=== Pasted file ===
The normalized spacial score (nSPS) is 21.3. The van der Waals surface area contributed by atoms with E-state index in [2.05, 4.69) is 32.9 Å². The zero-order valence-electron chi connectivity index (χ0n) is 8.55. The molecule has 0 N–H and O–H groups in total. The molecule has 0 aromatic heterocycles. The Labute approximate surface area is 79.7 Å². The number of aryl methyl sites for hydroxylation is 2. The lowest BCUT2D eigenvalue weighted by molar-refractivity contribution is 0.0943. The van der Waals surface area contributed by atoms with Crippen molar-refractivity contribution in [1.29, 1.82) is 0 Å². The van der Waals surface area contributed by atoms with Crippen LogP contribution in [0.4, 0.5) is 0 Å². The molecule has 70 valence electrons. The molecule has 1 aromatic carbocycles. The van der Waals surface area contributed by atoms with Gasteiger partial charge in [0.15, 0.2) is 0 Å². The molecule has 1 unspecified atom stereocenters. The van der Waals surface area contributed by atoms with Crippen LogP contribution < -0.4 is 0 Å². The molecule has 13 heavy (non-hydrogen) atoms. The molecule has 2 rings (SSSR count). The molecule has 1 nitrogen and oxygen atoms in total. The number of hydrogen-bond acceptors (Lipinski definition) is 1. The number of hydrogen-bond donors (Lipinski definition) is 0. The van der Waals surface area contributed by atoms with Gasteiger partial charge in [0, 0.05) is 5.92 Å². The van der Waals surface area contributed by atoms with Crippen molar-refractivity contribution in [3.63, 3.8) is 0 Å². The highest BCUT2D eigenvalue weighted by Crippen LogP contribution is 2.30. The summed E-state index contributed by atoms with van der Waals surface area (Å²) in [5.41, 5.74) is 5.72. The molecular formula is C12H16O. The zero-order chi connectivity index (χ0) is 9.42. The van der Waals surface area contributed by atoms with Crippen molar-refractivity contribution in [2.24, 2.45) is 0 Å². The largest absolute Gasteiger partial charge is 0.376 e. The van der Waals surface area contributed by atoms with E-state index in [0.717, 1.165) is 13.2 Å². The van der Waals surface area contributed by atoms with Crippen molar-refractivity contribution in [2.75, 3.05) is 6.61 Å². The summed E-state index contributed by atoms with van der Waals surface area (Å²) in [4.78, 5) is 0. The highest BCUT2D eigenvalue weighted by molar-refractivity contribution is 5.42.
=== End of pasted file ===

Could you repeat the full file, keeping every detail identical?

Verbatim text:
The normalized spacial score (nSPS) is 21.3. The van der Waals surface area contributed by atoms with E-state index in [2.05, 4.69) is 32.9 Å². The zero-order valence-electron chi connectivity index (χ0n) is 8.55. The molecule has 0 N–H and O–H groups in total. The molecule has 0 aromatic heterocycles. The Labute approximate surface area is 79.7 Å². The number of aryl methyl sites for hydroxylation is 2. The lowest BCUT2D eigenvalue weighted by molar-refractivity contribution is 0.0943. The van der Waals surface area contributed by atoms with Crippen molar-refractivity contribution in [1.29, 1.82) is 0 Å². The van der Waals surface area contributed by atoms with Crippen LogP contribution in [0.4, 0.5) is 0 Å². The molecule has 70 valence electrons. The molecule has 1 aromatic carbocycles. The van der Waals surface area contributed by atoms with Gasteiger partial charge in [0.15, 0.2) is 0 Å². The molecule has 1 unspecified atom stereocenters. The van der Waals surface area contributed by atoms with Crippen LogP contribution < -0.4 is 0 Å². The molecule has 13 heavy (non-hydrogen) atoms. The molecule has 2 rings (SSSR count). The molecule has 1 nitrogen and oxygen atoms in total. The number of hydrogen-bond acceptors (Lipinski definition) is 1. The number of hydrogen-bond donors (Lipinski definition) is 0. The van der Waals surface area contributed by atoms with Gasteiger partial charge in [0, 0.05) is 5.92 Å². The van der Waals surface area contributed by atoms with Crippen molar-refractivity contribution in [3.63, 3.8) is 0 Å². The highest BCUT2D eigenvalue weighted by Crippen LogP contribution is 2.30. The summed E-state index contributed by atoms with van der Waals surface area (Å²) in [5.41, 5.74) is 5.72. The molecular formula is C12H16O. The zero-order chi connectivity index (χ0) is 9.42. The van der Waals surface area contributed by atoms with Crippen molar-refractivity contribution in [2.24, 2.45) is 0 Å². The largest absolute Gasteiger partial charge is 0.376 e. The van der Waals surface area contributed by atoms with E-state index in [0.717, 1.165) is 13.2 Å². The van der Waals surface area contributed by atoms with Crippen molar-refractivity contribution in [2.75, 3.05) is 6.61 Å². The summed E-state index contributed by atoms with van der Waals surface area (Å²) in [4.78, 5) is 0. The highest BCUT2D eigenvalue weighted by molar-refractivity contribution is 5.42.